Other releases:

• Predictably, the new year brought hundreds of dieting and fitness books to the market, aimed at those whose resolutions include getting in shape. One in particular stood out: “Love Me Slender” by Thomas Bradbury and Benjamin Karney (Touchstone, $25.99, 320 pages). The premise is simple: Team up with your significant other and form a bond of mutual support to lose weight and stay fit.

• “An American Woman in Pakistan” by Irene Aylworth Douglass (Wheatmark, $17.95, 384 pages): The author was thrilled when she and her husband moved to Pakistan in the 1960s – he to work for his company on the Mangla Dam, she to explore the local culture. The memoir is filled with her discoveries and travels.

• “Gold: The Race for the World’s Most Seductive Metal” by Matthew Hart (Simon & Schuster, $26, 304 pages): The author traveled the world to uncover the real stories behind the current boom in gold mining and exploration, “much bigger than the Gold Rush of the 1800s.” Asked why so many people are buying gold today, Hart said, “Fear of stocks and banks. Gold is the oldest asset on the financial menu.” He’s the author of the award-winning “Diamond.”

• “Candy: A Century of Panic and Pleasure” by Samira Kawash (Faber & Faber, $27, 416 pages): Most of us have our favorite candies – a Kiss, perhaps, or a handful of Jelly Bellys. But there’s much more to it than casual snacking, as this cultural history reveals. Like so many other industrialized foods, it began in the home kitchen and moved into popular culture. When candy first came to market it was “celebrated as a new kind of food for energy and enjoyment.” Then nutritional scientists and food reformers got into the act. Their advice: Have an apple instead.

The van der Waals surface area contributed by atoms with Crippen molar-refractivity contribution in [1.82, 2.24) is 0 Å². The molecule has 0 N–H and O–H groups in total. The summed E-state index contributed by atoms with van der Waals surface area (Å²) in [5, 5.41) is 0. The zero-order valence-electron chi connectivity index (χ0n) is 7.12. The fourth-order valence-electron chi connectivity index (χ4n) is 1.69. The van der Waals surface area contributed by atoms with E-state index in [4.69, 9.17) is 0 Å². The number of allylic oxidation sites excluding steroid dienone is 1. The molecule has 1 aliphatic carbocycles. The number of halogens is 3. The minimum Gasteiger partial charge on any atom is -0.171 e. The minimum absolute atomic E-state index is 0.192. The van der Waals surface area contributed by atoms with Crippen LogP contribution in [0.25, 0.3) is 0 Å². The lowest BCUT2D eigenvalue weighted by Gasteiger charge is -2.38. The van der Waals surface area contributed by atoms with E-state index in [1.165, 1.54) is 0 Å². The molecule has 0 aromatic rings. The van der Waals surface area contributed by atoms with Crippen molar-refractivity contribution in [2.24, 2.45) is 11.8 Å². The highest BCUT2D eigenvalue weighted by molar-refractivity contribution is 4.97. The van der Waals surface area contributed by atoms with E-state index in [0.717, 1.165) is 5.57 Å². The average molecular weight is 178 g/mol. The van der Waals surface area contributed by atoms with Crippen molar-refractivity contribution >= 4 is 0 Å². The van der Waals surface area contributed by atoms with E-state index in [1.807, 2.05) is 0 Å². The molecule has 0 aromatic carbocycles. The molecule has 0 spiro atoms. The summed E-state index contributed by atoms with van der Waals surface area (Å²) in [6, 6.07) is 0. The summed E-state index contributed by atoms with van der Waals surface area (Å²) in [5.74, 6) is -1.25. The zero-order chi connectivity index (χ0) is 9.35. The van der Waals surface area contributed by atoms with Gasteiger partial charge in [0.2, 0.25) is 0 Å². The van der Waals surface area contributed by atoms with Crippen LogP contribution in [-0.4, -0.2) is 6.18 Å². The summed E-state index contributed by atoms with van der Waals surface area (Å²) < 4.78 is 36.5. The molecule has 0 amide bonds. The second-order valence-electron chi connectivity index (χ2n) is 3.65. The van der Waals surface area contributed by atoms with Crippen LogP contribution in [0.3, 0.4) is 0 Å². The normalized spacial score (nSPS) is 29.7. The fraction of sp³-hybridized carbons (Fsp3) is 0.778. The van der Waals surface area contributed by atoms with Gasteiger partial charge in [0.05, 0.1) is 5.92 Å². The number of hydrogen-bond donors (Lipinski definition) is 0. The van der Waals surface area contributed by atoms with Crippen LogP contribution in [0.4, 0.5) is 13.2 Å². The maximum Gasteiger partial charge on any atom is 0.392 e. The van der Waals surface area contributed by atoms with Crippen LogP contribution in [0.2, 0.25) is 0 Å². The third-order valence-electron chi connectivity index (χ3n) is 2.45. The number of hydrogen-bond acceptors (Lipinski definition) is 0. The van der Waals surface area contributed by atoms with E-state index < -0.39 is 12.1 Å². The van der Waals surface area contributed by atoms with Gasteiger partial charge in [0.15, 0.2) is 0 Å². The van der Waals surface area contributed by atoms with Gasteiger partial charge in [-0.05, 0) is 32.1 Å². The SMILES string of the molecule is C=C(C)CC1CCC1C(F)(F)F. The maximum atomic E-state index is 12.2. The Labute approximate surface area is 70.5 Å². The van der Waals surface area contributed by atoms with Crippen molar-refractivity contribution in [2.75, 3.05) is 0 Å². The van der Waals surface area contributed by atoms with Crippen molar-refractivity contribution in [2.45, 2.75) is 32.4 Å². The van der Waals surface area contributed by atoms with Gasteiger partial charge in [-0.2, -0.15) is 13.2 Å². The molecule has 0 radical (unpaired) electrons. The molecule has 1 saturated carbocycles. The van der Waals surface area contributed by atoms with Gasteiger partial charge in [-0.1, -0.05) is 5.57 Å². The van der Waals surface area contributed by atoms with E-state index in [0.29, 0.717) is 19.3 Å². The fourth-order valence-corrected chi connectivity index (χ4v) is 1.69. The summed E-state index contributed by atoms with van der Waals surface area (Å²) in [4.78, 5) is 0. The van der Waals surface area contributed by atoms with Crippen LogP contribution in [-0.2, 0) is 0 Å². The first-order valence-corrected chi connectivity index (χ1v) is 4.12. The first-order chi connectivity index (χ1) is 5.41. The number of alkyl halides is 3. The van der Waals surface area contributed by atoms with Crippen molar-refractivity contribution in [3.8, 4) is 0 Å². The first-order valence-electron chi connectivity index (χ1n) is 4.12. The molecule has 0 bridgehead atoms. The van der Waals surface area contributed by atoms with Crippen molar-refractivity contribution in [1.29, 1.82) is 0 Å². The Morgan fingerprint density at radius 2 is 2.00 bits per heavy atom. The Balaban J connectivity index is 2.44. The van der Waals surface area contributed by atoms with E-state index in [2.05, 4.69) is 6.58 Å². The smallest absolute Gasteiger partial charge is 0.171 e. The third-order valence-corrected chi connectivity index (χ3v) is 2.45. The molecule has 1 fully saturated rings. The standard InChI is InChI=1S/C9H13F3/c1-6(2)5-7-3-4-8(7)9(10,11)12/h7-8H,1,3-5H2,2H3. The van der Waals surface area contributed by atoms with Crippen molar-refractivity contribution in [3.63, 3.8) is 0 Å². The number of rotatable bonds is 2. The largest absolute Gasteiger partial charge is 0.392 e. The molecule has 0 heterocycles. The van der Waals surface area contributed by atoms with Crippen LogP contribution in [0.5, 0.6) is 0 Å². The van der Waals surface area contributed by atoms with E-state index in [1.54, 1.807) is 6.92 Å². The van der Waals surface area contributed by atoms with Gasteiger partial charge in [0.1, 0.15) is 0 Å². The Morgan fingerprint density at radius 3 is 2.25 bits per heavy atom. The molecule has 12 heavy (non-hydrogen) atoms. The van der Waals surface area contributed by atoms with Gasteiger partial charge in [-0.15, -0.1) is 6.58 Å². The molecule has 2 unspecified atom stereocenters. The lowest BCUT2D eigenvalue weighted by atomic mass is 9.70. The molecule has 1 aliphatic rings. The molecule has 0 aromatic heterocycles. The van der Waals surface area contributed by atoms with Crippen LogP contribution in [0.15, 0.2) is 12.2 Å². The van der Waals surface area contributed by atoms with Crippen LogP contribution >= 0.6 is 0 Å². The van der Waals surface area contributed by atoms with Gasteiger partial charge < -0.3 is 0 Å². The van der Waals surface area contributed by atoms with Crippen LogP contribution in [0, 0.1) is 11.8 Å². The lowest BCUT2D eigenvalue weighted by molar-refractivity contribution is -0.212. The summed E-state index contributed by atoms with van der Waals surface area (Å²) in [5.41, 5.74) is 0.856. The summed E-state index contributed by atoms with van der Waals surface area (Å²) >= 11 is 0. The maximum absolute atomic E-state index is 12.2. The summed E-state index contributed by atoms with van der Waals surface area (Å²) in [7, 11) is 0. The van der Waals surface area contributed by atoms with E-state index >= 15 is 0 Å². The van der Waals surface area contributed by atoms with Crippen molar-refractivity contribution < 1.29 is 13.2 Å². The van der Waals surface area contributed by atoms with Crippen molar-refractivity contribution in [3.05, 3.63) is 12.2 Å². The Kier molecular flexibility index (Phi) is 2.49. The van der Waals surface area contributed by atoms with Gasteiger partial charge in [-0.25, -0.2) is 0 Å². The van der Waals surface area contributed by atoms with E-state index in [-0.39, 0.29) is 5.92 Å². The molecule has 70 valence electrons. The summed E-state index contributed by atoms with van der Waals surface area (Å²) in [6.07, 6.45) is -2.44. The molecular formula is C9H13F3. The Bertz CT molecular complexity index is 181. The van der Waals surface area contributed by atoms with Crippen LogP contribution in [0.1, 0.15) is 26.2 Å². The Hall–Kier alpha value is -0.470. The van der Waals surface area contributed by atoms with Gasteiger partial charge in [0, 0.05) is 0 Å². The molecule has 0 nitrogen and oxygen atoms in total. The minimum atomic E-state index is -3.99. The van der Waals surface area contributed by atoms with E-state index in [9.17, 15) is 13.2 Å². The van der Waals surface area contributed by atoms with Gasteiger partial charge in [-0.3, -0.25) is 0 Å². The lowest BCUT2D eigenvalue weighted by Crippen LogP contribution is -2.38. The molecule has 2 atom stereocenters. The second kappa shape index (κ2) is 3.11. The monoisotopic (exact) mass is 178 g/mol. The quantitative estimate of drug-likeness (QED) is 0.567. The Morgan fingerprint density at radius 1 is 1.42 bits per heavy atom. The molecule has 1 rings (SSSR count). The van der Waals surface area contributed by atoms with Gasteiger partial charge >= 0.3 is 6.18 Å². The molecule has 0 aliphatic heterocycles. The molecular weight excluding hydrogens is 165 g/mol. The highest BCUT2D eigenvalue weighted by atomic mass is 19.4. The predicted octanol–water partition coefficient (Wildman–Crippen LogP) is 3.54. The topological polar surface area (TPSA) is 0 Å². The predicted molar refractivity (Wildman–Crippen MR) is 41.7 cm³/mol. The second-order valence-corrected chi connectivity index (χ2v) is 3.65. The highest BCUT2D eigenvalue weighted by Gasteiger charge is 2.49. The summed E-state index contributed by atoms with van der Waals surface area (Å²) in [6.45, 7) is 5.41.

Upcoming author appearances

• Cindy Sample for her “Dying ...” trilogy, 1:30 p.m. Feb. 8 at the Cameron Park Library, 2500 Country Club Drive, Cameron Park; (530) 621-5500. Her presentation and book-signing will follow a book sale, 9 a.m. to 1 p.m.

• Marian Szczepanski for “Playing St. Barbara,” 1 p.m. Feb. 8 at the Avid Reader at Tower, 1600 Broadway, Sacramento; (916) 441-4400.

• Paul Robins in conversation with Rick Eytcheson, 6:30 p.m. Feb. 11 at Capital Public Radio, 7055 Folsom Blvd., Sacramento (with refreshments); register at www.capradio.org/books. Profits from sales of Robins’ novel, “Did Sid?”, set in Sacramento, will go to two charities. The free event is part of CapRadio Reads, the open-to-all book club of Capital Public Radio, meeting at 6:30 p.m. the second Tuesday of each month.

• Mystery authors R. Franklin James for “The Fallen Angels Book Club” and Kathy Asay for “Flint House,” 1 p.m. Feb. 22 at Face In a Book, 4359 Town Center Blvd., El Dorado Hills; (916) 941-9401.

• The Avid Reader in Davis regularly invites readers to free author presentations at 617 Second St., Davis, (530) 758-4040. Check out its February schedule; see more at www.avidreaderbooks.com. All events are at 7:30 p.m., except the Teri Kanefield event at 2 p.m.

Feb. 5: Penny Rosenwasser for “Hope Into Practice”

Feb. 7: Nikki Goth Itoi for “Moon Los Cabos”

Feb. 8: Carol Hess for “Representing the Good Neighbor”

Feb. 9: Teri Kanefield for “Girl From the Tar Paper School”

Feb. 15: Terry Shames for “Last Death of Jack Harbin”

Feb. 21: Thomas Cahill for “Greenhouse Redemption of the Planet Kraal”


Call The Bee’s Allen Pierleoni, (916) 321-1128.

Read more articles by Allen Pierleoni